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CS 188: Artificial Intelligence
Spring 2011
Lecture 4: A* + (beginnings of)
Constraint Satisfaction
1/31/2011
Pieter Abbeel – UC Berkeley
Many slides from Dan Klein and Max Likhachev
Announcements
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Project 1 (Search)
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If you don’t have a class account yet, pick one up after lecture
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Still looking for project partners?
 Come to front after lecture
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Lecture videos
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In the works
Today
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A* (tree) search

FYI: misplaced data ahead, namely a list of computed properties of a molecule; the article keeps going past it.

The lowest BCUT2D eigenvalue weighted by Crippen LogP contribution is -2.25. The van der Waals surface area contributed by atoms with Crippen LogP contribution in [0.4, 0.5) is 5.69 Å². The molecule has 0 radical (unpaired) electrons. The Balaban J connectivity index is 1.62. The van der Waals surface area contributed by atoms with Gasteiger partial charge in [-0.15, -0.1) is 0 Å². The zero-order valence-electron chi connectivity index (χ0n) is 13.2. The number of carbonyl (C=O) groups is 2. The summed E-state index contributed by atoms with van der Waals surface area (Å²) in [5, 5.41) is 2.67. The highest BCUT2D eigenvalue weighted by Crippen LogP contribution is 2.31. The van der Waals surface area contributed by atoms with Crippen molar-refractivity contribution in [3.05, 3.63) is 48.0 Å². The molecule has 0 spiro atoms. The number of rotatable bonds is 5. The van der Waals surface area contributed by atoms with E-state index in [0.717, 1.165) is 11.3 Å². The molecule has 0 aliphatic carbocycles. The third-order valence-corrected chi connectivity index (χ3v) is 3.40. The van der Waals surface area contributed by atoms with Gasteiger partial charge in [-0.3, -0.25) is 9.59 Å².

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Admissible heuristics
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Graph search
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Consistent heuristics
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Extensions
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Weighted A*: f = g + eps h
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Anytime A*
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Memory issue (O(n))
b
IDA*
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Bidirectional
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Example Applications
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(Beginnings of CSPs)
Recap: Search
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Search problem:
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States (configurations of the world)
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Successor function: a function from states to
lists of (state, action, cost) triples; drawn as a graph
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Start state and goal test
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Search tree:
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Nodes: represent plans for reaching states